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A Novel 8-Predictors Signature to Predict Complicated Disease Course in Pediatric-onset Crohn's Disease: A Population-based Study.

BACKGROUND: The identification of patients at high risk of a disabling disease course would be invaluable in guiding initial therapy in Crohn's disease (CD). Our objective was to evaluate a combination of clinical, serological, and genetic factors to predict complicated disease course in pediatric-onset CD.

METHODS: Data for pediatric-onset CD patients, diagnosed before 17 years of age between 1988 and 2004 and followed more than 5 years, were extracted from the population-based EPIMAD registry. The main outcome was defined by the occurrence of complicated behavior (stricturing or penetrating) and/or intestinal resection within the 5 years following diagnosis. Lasso logistic regression models were used to build a predictive model based on clinical data at diagnosis, serological data (ASCA, pANCA, anti-OmpC, anti-Cbir1, anti-Fla2, anti-Flax), and 369 candidate single nucleotide polymorphisms.

RESULTS: In total, 156 children with an inflammatory (B1) disease at diagnosis were included. Among them, 35% (n = 54) progressed to a complicated behavior or an intestinal resection within the 5 years following diagnosis. The best predictive model (PREDICT-EPIMAD) included the location at diagnosis, pANCA, and 6 single nucleotide polymorphisms. This model showed good discrimination and good calibration, with an area under the curve of 0.80 after correction for optimism bias (sensitivity, 79%, specificity, 74%, positive predictive value, 61%, negative predictive value, 87%). Decision curve analysis confirmed the clinical utility of the model.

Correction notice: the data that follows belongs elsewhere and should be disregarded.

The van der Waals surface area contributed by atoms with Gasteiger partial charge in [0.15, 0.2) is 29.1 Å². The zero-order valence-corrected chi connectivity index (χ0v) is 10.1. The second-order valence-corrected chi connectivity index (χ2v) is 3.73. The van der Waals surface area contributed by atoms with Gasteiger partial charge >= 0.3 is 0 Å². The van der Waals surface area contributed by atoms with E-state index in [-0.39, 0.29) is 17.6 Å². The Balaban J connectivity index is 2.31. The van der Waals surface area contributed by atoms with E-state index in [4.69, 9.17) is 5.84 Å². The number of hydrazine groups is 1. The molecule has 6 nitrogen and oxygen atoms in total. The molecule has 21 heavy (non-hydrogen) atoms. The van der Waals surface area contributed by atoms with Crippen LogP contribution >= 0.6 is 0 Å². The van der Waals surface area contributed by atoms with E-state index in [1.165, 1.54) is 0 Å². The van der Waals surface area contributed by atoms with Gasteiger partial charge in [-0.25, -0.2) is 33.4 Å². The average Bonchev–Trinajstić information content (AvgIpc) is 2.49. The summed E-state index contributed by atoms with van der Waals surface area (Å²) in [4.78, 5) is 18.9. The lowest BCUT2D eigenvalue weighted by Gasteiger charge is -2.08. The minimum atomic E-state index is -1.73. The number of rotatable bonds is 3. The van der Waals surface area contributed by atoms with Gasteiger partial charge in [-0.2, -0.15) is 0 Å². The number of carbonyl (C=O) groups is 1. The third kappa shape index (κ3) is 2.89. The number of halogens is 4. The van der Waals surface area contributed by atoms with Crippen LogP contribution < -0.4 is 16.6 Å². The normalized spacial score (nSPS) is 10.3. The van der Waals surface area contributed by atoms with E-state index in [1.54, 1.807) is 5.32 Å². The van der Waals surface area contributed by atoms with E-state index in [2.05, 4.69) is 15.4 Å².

CONCLUSIONS: A combination of clinical, serotypic, and genotypic variables can predict disease progression in this population-based pediatric-onset CD cohort. Independent validation is needed before it can be used in clinical practice.

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